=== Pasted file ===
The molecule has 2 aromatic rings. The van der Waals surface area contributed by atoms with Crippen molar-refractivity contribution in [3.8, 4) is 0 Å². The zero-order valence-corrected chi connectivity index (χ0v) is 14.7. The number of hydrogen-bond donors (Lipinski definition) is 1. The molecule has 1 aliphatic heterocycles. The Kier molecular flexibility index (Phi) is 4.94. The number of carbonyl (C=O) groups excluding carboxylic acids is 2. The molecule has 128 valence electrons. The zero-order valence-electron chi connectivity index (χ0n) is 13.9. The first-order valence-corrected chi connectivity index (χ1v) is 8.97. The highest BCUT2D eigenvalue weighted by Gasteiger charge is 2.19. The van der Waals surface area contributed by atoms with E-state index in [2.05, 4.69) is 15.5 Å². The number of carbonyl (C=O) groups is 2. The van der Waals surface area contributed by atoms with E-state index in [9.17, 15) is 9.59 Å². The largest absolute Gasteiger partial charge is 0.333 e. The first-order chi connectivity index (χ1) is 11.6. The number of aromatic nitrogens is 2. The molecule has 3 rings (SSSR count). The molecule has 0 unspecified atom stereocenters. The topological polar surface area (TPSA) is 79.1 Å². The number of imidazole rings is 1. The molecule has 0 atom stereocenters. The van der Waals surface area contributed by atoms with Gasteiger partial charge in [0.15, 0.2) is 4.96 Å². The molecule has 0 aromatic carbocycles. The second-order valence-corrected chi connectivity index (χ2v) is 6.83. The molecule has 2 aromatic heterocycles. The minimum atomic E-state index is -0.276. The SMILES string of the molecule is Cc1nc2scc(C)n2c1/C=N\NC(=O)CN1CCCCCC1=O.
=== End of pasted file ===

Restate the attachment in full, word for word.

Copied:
The molecule has 2 aromatic rings. The van der Waals surface area contributed by atoms with Crippen molar-refractivity contribution in [3.8, 4) is 0 Å². The zero-order valence-corrected chi connectivity index (χ0v) is 14.7. The number of hydrogen-bond donors (Lipinski definition) is 1. The molecule has 1 aliphatic heterocycles. The Kier molecular flexibility index (Phi) is 4.94. The number of carbonyl (C=O) groups excluding carboxylic acids is 2. The molecule has 128 valence electrons. The zero-order valence-electron chi connectivity index (χ0n) is 13.9. The first-order valence-corrected chi connectivity index (χ1v) is 8.97. The highest BCUT2D eigenvalue weighted by Gasteiger charge is 2.19. The van der Waals surface area contributed by atoms with E-state index in [2.05, 4.69) is 15.5 Å². The number of carbonyl (C=O) groups is 2. The van der Waals surface area contributed by atoms with E-state index in [9.17, 15) is 9.59 Å². The largest absolute Gasteiger partial charge is 0.333 e. The first-order chi connectivity index (χ1) is 11.6. The number of aromatic nitrogens is 2. The molecule has 3 rings (SSSR count). The molecule has 0 unspecified atom stereocenters. The topological polar surface area (TPSA) is 79.1 Å². The number of imidazole rings is 1. The molecule has 0 atom stereocenters. The van der Waals surface area contributed by atoms with Gasteiger partial charge in [0.15, 0.2) is 4.96 Å². The molecule has 0 aromatic carbocycles. The second-order valence-corrected chi connectivity index (χ2v) is 6.83. The molecule has 2 aromatic heterocycles. The minimum atomic E-state index is -0.276. The SMILES string of the molecule is Cc1nc2scc(C)n2c1/C=N\NC(=O)CN1CCCCCC1=O.